# Adjust 95% CI and P value if I scale up predictors in the logistic regression?

I am conducting a logistic regression in R and trying to understand whether to adjust the p-value and 95% CI, in the same way, I did for the coefficient/odds ratio if I want to report "every 5-units increase" in BMI (pls see the code below)? If so, how can I do that?

model <- glm(disease~ BMI, data=mydata, family=binomial)
exp(model$coefficients*5) ## odds ratio for each 5-unit increase in BMI  • Yes, that's correct: Multiply the coefficient on the log-odds scale and then exponentiate to get the odds ratio. Alternatively, divide the BMI by 5 before the regression. Commented Dec 2, 2021 at 7:31 • Sorry for not making it clear but I meant to ask 95% CI and p-value (I already knew that I need to adjust odds ratio). Do you think I should adjust p value and 95% CI as well? Commented Dec 2, 2021 at 8:23 ## 1 Answer Multiply the regression coefficient and the confidence limits on the log-odds scale by $$a$$ and exponentiate to get the odds ratios and the corresponding confidence interval for an increase of the predictor by $$a$$. The $$p$$-value is not affected by scaling. Alternatively, dividing the predictor by $$a$$ before fitting the model will scale the corresponding coefficient and confidence limits by $$\times a$$. Multiplying the predictor by $$a$$ will scale them by $$/a$$. Let's confirm this by a quick example in R. We'll model the probability of being admitted into graduate school. The predictors are the GRE (Graduate Record Exam scores), the GPA (grade point average) and the prestige of the undergraduate institution. We're interested in the odds ratio and CI for an increase in $$+10$$ points of the GRE. We first fit the model using gre and multiply the confidence limits on the log-odds scale by $$10$$. For the second approach, I divide the original predictor by $$10$$ and refit the model using the scaled GRE. The coefficient and confidence limits are then for an increase of $$10$$ units of GRE. # The data dat <- read.csv("https://stats.idre.ucla.edu/stat/data/binary.csv") dat$$rank <- factor(dat$$rank) #----------------------------------------------------------------------- # Multiplication of coefficient and confidence limits #----------------------------------------------------------------------- # Logistic regression model mod <- glm(admit ~ gre + gpa + rank, data = dat, family = "binomial") # The p-value for "gre" summary(mod)$coefficients["gre", ]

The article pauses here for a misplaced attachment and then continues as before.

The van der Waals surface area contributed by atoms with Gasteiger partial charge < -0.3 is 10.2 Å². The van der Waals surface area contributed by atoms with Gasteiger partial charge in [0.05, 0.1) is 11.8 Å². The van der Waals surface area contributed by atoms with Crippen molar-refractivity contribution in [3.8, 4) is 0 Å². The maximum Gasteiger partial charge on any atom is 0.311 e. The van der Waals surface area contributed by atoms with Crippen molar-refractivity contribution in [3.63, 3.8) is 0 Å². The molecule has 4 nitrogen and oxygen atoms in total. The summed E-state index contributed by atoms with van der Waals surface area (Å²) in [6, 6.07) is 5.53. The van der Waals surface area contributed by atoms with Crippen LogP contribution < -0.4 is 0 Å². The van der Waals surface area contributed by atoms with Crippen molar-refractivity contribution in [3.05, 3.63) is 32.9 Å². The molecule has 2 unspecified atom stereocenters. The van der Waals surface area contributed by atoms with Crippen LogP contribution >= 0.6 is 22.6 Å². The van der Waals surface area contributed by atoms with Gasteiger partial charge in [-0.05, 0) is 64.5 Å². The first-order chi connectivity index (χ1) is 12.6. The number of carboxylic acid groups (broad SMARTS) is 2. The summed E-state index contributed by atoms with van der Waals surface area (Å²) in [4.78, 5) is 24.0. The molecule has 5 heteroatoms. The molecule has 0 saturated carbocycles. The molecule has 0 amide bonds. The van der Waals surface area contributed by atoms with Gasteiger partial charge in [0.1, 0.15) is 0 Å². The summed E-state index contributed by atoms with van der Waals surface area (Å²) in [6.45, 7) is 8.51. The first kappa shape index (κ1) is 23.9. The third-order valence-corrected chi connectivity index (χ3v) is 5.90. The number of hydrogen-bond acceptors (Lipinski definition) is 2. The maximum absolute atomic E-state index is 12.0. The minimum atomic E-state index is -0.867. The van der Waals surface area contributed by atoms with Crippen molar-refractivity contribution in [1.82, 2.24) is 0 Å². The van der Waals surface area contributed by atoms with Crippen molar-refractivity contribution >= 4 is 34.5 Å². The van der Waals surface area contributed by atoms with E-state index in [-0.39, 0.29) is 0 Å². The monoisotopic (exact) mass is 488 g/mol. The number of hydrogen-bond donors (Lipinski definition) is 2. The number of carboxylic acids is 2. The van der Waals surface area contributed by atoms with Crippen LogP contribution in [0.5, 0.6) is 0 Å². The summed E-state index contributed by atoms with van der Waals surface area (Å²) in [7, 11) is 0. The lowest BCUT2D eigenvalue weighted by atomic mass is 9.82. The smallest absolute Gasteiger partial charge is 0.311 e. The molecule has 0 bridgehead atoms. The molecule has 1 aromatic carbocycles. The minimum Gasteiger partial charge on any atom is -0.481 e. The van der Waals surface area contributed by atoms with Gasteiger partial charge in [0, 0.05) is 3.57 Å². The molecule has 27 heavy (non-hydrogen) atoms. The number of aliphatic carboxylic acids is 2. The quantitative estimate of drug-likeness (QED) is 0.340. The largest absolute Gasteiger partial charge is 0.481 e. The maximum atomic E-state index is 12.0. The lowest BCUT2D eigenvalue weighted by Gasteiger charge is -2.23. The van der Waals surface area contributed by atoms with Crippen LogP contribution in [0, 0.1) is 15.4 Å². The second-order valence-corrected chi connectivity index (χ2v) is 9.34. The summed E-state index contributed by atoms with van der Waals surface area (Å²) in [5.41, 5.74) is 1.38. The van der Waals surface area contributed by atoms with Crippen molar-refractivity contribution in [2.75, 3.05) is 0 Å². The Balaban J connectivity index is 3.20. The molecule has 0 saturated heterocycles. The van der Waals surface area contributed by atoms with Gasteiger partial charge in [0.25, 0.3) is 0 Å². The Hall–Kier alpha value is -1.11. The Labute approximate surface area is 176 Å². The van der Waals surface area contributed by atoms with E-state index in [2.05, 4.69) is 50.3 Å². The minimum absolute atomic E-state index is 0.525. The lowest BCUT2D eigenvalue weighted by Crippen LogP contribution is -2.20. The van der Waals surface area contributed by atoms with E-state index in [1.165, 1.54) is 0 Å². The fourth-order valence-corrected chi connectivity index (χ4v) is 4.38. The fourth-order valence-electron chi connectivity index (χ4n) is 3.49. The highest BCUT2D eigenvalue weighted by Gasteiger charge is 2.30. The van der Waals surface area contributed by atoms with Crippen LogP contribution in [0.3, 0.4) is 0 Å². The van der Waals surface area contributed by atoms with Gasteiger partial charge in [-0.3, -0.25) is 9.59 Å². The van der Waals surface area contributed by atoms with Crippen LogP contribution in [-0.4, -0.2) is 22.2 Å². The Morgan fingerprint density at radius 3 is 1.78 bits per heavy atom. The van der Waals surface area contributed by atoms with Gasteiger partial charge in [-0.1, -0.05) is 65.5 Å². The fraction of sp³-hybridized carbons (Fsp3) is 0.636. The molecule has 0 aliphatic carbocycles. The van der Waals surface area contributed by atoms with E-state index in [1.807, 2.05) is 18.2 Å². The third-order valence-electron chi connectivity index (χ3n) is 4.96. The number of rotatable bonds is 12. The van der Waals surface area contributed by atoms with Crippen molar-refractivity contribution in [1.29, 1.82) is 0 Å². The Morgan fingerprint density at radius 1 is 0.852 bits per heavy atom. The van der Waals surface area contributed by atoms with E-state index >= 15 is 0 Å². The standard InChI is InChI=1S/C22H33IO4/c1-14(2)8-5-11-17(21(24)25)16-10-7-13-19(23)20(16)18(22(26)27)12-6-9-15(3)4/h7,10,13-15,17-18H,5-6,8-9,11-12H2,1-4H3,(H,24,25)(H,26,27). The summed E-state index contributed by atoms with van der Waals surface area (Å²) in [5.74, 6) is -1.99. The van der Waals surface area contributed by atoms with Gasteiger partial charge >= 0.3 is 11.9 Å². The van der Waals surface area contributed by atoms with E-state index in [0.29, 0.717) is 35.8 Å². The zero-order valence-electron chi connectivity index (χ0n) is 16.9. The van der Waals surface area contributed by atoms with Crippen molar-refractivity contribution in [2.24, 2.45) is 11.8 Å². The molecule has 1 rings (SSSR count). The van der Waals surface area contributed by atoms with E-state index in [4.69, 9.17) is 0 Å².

Estimate  Std. Error     z value    Pr(>|z|)
0.002264426 0.001093998 2.069863505 0.038465128

# Confidence interval on the log-odds scale for "gre"
confint(mod)["gre", ]
2.5 %       97.5 %
0.0001375921 0.0044358741

# Confidence interval for the odds ratio for "gre"
exp(confint(mod)["gre", ])
2.5 %   97.5 %
1.000138 1.004446

# Confidence interval for the odds ratio for an increase by +10 in "gre"
exp(confint(mod)["gre", ]*10)
2.5 %   97.5 %
1.001377 1.045357

#-----------------------------------------------------------------------
# Scaling "gre"
#-----------------------------------------------------------------------

dat$$gre_10 <- dat$$gre/10

# The model
mod2 <- glm(admit ~ gre_10 + gpa + rank, data = dat, family = "binomial")

# The p-value for "gre_10"
summary(mod2)\$coefficients["gre_10", ]

Estimate Std. Error    z value   Pr(>|z|)
0.02264426 0.01093998 2.06986350 0.03846513

# Confidence interval for the odds ratio for an increase by +10 in "gre"
exp(confint(mod2)["gre_10", ])
2.5 %   97.5 %
1.001377 1.045357


The $$p$$-value is identical between the two approaches ($$0.0385$$) and the confidence limits as well.